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Security Expert Urges Austria to do More Against Terrorist Financing - 2004-01-20

A U.S. security expert says Austria could play a more active role in the fight against global terrorism by helping to prevent terrorist organizations and states that sponsor such organizations from financing their operations.

Managing Director of the U.S.-based Chancellor Group, Rodney Azama, is touring Austria at the request of the U.S. embassy, lecturing on the financial war against terrorism.

Mr. Azama, a counter-terrorist expert, told reporters it requires time and patience to cut off the financing of terrorist activities. "Since September 11, 2001, more than 1,400 accounts, financial accounts containing an excess of $136 million have been shut down globally and over 300 individuals and organizations have been specifically identified and specially designated as global terrorists or global terrorist organizations," he said.

Some organizations, Mr. Azama said, operate under the cover of charity associations or transfer funds through cigarette smuggling. He said terrorists tend to look for safe havens for their money in countries with stable currencies and strict bank secrecy laws.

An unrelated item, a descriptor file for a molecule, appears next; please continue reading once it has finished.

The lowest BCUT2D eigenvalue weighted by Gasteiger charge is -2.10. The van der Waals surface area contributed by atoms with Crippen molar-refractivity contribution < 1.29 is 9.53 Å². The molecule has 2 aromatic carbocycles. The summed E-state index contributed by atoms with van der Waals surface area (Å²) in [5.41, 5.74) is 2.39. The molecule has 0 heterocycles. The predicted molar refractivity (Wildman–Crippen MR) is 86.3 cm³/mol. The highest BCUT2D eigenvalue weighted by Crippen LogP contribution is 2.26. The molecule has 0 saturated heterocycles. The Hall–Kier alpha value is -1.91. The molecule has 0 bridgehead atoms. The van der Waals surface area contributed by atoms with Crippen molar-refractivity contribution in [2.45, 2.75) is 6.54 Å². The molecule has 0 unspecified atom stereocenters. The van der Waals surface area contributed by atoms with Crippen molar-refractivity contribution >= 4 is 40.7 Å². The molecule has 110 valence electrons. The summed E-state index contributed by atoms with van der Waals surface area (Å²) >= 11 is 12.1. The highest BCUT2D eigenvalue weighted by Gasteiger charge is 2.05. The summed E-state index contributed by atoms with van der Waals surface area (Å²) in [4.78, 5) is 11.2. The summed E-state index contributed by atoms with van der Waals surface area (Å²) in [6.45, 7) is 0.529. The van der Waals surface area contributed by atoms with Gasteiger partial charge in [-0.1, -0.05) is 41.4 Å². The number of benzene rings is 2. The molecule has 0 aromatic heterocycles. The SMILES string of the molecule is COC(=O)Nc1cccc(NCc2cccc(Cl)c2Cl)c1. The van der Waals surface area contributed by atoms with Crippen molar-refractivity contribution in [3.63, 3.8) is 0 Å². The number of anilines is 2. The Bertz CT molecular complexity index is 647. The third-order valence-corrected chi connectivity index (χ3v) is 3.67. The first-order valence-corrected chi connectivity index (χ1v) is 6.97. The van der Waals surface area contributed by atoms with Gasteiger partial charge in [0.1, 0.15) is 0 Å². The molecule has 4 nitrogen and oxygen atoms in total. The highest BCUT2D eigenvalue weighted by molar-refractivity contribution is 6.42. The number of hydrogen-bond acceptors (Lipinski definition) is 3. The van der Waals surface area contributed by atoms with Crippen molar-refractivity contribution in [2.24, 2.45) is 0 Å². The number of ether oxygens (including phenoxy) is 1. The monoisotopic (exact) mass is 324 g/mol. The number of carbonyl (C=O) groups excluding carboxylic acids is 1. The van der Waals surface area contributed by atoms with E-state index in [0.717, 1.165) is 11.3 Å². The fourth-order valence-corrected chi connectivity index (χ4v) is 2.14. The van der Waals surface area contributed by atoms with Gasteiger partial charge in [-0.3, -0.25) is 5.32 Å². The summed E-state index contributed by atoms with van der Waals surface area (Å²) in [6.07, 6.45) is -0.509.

According to Mr. Azama, co-operation with Austrian authorities is good, but could be better. But he says some groups on the U.S. list of terrorist organizations are not recognized as such by the Austrians.

Numerous recent reports in Austrian media say the country is an operational base for around 50 activists connected with Osama Bin Laden.

Mr. Azama also said North Korea is seen by the United States as a state sponsor of terrorism, and its overseas financial activities through the Vienna-based bank Gold Star must raise suspicion. "North Korea is one of the countries on the non-co-operating list so that in itself I would think is cause for the financial authorities to take a closer look at that particular bank," he said.

Gold Star, which is the only branch in Europe of the North Korean bank, is reported to be responsible for the worldwide financial activities of dictator Kim Jong-il. An interior ministry report on the bank in 1997 said the bank has been engaging in money-laundering, counterfeiting, and trading in radioactive substances.

Attorney General John Ashcroft is visiting Austria next week to discuss the war on terrorism, drug trafficking, and the use of sky marshals on commercial flights.